We have eyes to see but do not see: Continued Meditations on the Colonial Orbit

Colonial Neighbours invites you to the second edition of Fragments– a series of interventions with SAVVY Contemporary’s archive project.The first part of Abrie Fourie’s intervention, We have eyes to see but do not see, a series of photographic and video works opened in parallel to the exhibition Everything is Getting Better: unknown knowns of Polish Colonialism curated by Joanna Warsza. The second part, on view during the Every Time a ear di soun: Savvy Funk – a documenta 14 Radio Program, is a continuation of Abrie Fourie’s meditations on the colonial orbit, “We have eyes to see but do not see–because looking is proof, and finding something with your eyes very often contradicts what you are told.” Intrinsic to this arrangement of photographs, audio and text is an interest in the sometimes volatile and complex relationship between photography and fiction, and the disjunction between memory and what we as viewers and consumers of photography project onto the medium.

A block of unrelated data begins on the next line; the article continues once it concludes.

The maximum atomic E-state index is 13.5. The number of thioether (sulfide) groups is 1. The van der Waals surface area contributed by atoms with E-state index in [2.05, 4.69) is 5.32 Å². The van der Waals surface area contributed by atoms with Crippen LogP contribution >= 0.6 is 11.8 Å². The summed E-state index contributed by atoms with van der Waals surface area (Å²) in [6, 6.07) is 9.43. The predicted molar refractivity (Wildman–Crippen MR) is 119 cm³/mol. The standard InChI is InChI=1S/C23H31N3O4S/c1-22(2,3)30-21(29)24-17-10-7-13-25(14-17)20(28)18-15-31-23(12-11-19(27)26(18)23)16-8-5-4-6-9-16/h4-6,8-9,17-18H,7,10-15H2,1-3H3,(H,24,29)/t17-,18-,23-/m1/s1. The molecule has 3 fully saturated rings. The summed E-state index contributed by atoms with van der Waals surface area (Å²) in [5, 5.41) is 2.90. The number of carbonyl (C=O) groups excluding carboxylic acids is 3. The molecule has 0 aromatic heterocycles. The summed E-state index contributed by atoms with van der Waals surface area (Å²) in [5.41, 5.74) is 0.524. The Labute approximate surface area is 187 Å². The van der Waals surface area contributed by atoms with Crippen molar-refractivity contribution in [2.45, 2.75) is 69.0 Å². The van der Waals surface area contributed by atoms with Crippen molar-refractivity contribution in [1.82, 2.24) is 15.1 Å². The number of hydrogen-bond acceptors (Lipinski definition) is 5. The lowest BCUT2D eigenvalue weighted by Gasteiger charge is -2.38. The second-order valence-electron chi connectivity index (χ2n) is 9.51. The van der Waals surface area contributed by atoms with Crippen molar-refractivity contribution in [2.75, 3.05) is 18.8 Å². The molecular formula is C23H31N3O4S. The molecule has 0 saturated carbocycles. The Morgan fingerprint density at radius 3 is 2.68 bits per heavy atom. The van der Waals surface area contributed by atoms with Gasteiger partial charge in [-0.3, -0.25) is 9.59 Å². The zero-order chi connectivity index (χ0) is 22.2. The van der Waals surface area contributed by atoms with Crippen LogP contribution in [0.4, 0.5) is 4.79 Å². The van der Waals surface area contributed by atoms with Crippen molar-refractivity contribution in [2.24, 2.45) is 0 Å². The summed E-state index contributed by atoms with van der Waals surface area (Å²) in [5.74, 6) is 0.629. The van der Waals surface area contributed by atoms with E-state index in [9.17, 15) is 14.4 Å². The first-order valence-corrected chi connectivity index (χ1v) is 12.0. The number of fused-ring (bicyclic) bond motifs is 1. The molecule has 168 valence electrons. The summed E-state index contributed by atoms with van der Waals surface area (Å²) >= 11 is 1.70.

The idea of fences, particularly the “fences between neighbours” draws on a text written by Sean O’Toole as a response to Abrie Fourie’s image archive. It refers to a journey O’Toole took to the border between Zimbabwe and South Africa at Musina, a troubled border town marked by its proximity to the massive electric fence that stretches over thousands of kilometers, causing unspeakable violence until today. The photos of the Namibian landscapes bring to mind the continuation of this border into Namibian lands. The “Red Line,” an internal border that stands for a bordermaking process that reaches back to the nineteenth century as part of establishing colonial control during the German occupation.

Within the surrounding of Fourie’s personal digital archive of photographs of different locations, including Germany, the chalk line proposes a reflection on the notion of fences, not only in its material and visible functions, but also how fences traced back to colonialism, structure relations and spaces. “The fence” functions not only between neighbouring countries, neighbours in our neighbourhoods, or the person right next to us, but also between that which we see, which we remember and which remains unknown to our eye.